If on the other hand, the foreign reorganization was not a consensual plan and did not have the support of its creditors then the bankruptcy court might not have enforced third-party releases if doing so would not “reasonably assure” the objectives set forth in § 1507(b), such as “just treatment of all holders of claims” and “protection of claim holders in the United States against prejudice and inconvenience.”
Judge Glenn correctly held that the Scheme was recognizable and enforceable under Chapter 15. Although there have been many unpublished decisions that preceded the Avanti opinion on the subject of UK schemes of arrangement, this is the first reported decision by a United States Bankruptcy Court recognizing a UK scheme of arrangement and therefore an important legal precedent for the Chapter 15 practitioner. The Court concluded that:
[S]chemes of arrangements sanctioned under UK law that provide third-party non-debtor guarantor releases should be recognized and enforced under chapter 15 of the Bankruptcy Code. Avanti’s [impaired creditors] had a full and fair opportunity to vote on, and be heard in connection with, the Scheme…The proceedings under UK law in the UK courts afford creditors a full and fair opportunity to be heard in a manner consistent with US due process standards.
Even though it had no place of business in the United States, the Bankruptcy Court granted Avanti’s request to enforce, upon recognition, non-consensual third-party releases. The Bankruptcy Court noted in Avanti that judges in the Southern District of New York often enforce third-party releases in foreign proceedings under § 1507 of the Code. This however is not always the case when dealing with cases that are commenced as domestic bankruptcy proceedings under Chapter 11 of the United States Bankruptcy Code. Third-party releases prompt significant debate in Chapter 11 cases. Circuit Courts across the United States are split on the applicable standard for approving third-party releases absent consent. The Second Circuit adopts the view “that third-party releases may be given consensually, and in limited circumstances, may be approved without consent.”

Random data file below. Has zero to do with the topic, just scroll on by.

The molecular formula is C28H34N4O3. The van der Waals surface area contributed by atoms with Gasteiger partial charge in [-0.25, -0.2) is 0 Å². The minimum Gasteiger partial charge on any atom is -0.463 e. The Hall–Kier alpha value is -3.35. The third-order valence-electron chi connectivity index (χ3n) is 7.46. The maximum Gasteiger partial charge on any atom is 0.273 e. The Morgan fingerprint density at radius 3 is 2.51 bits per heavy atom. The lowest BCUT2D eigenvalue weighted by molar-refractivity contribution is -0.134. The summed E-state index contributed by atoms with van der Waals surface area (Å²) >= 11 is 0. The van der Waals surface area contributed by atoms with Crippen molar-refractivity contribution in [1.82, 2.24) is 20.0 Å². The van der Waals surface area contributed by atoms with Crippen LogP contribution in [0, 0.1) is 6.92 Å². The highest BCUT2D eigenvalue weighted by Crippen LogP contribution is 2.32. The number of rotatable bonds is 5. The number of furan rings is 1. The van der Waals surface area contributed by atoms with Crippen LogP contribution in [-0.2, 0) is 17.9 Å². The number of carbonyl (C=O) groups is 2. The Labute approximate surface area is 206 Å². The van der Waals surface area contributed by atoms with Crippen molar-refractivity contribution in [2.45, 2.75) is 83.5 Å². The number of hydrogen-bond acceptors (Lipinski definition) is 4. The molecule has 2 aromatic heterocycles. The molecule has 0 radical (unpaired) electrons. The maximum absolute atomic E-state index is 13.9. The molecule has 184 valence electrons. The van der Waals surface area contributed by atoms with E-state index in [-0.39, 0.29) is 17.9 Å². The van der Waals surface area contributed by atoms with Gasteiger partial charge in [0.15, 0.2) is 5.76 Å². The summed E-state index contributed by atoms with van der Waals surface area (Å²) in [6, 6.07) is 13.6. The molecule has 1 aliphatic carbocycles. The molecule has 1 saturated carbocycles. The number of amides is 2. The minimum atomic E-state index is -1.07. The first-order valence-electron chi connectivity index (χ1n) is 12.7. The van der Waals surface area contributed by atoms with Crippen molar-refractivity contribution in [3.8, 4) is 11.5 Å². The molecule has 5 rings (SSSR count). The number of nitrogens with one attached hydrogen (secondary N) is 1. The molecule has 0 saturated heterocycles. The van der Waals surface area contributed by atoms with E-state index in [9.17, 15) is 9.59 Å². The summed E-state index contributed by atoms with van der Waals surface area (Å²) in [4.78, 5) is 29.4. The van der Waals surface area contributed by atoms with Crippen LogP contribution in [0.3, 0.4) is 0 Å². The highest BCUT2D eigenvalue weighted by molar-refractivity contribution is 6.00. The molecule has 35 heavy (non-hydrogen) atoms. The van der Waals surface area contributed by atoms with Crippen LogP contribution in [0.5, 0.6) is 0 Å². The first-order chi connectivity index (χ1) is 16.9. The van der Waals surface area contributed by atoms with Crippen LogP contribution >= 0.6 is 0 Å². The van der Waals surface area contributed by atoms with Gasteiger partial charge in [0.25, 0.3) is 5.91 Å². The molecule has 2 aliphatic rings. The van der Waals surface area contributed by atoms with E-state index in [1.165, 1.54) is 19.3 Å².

Under the Second Circuit’s In re Metromedia decision, a third party non-consensual release may be appropriate in cases where: the estate received substantial consideration; enjoined claims were channeled to a settlement fund rather than extinguished; the enjoined claims would indirectly impact the debtor’s reorganization by indemnity or contribution; the plan otherwise provided for the full payment of enjoined claims.
This begs the question: would the third-party releases in Avanti have been approved if they were proposed under a Chapter 11 plan rather than by seeking comity for a scheme of arrangement?
The Chapter 15 was commenced, in part, because a creditor had previously filed an action in New York State Court in response to an earlier restructuring effort which suggests there was active creditor interest in and opposition to a restructuring. But there was no objection to the Scheme when it was proposed in the UK Proceeding. The Avanti decision cites In re SunEdison, Inc., a case that involved third-party releases in a Chapter 11 case. The SunEdison court rejected the argument that the absence of objections to a third-party release should be interpreted to constitute consent. The court reasoned, inter alia, that Chapter 11 plans of reorganization are founded in contract theory where silence does not constitute acceptance of terms. The SunEdison decision teaches that, at least in the context of Chapter 11, the lack of an objection does not constitute acceptance of non-consensual terms. The Avanti court reasoned that it was not necessary to opine on that issue which was a correct analysis because the request for comity does not require such an analysis be performed.
This is an important and well-reasoned opinion. Avanti was able to efficiently and seamlessly use the UK scheme of arrangement coupled with a Chapter 15 proceeding to obtain approval of non-consensual third-party releases. Although there were no business operations in the United States, the extension of comity to the Scheme will provide the restructured enterprise with greater certainty going forward. Similar transactions in the future will be able to rely on this decision for its guidance and precedential value.